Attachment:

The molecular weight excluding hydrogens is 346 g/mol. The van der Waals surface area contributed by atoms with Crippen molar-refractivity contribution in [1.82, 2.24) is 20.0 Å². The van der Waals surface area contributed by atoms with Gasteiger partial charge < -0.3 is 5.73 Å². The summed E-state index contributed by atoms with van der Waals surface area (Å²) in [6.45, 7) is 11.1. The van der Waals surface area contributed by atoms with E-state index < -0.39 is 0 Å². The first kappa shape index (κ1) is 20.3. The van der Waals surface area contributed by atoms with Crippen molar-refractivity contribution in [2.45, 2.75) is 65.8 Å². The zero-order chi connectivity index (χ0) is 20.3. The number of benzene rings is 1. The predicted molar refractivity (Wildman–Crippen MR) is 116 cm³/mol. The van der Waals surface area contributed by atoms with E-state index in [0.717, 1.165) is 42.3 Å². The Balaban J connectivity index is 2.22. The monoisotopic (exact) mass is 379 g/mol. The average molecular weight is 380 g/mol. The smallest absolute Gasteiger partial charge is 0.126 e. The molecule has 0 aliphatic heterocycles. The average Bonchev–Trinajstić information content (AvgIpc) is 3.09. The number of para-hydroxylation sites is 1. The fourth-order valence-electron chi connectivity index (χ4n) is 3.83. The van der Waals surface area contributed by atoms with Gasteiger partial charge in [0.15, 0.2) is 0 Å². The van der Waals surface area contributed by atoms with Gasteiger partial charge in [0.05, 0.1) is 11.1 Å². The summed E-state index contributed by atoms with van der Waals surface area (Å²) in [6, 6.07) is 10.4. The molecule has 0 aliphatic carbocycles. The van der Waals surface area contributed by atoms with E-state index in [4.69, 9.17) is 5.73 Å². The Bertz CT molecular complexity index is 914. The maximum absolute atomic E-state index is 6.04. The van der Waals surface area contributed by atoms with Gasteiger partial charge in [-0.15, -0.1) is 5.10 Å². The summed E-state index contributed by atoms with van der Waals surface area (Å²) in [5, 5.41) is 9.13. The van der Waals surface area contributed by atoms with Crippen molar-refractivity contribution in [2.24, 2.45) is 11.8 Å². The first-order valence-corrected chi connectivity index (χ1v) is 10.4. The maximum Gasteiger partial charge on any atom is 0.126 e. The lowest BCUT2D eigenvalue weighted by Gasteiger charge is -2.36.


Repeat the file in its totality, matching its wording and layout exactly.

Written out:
The molecular weight excluding hydrogens is 346 g/mol. The van der Waals surface area contributed by atoms with Crippen molar-refractivity contribution in [1.82, 2.24) is 20.0 Å². The van der Waals surface area contributed by atoms with Gasteiger partial charge < -0.3 is 5.73 Å². The summed E-state index contributed by atoms with van der Waals surface area (Å²) in [6.45, 7) is 11.1. The van der Waals surface area contributed by atoms with E-state index < -0.39 is 0 Å². The first kappa shape index (κ1) is 20.3. The van der Waals surface area contributed by atoms with Crippen molar-refractivity contribution in [2.45, 2.75) is 65.8 Å². The zero-order chi connectivity index (χ0) is 20.3. The number of benzene rings is 1. The predicted molar refractivity (Wildman–Crippen MR) is 116 cm³/mol. The van der Waals surface area contributed by atoms with E-state index in [0.717, 1.165) is 42.3 Å². The Balaban J connectivity index is 2.22. The monoisotopic (exact) mass is 379 g/mol. The average molecular weight is 380 g/mol. The smallest absolute Gasteiger partial charge is 0.126 e. The molecule has 0 aliphatic heterocycles. The average Bonchev–Trinajstić information content (AvgIpc) is 3.09. The number of para-hydroxylation sites is 1. The fourth-order valence-electron chi connectivity index (χ4n) is 3.83. The van der Waals surface area contributed by atoms with Gasteiger partial charge in [0.15, 0.2) is 0 Å². The van der Waals surface area contributed by atoms with Gasteiger partial charge in [0.05, 0.1) is 11.1 Å². The summed E-state index contributed by atoms with van der Waals surface area (Å²) in [6, 6.07) is 10.4. The molecule has 0 aliphatic carbocycles. The van der Waals surface area contributed by atoms with E-state index in [4.69, 9.17) is 5.73 Å². The Bertz CT molecular complexity index is 914. The maximum absolute atomic E-state index is 6.04. The van der Waals surface area contributed by atoms with Gasteiger partial charge in [-0.15, -0.1) is 5.10 Å². The summed E-state index contributed by atoms with van der Waals surface area (Å²) in [5, 5.41) is 9.13. The van der Waals surface area contributed by atoms with Crippen molar-refractivity contribution in [2.24, 2.45) is 11.8 Å². The first-order valence-corrected chi connectivity index (χ1v) is 10.4. The maximum Gasteiger partial charge on any atom is 0.126 e. The lowest BCUT2D eigenvalue weighted by Gasteiger charge is -2.36.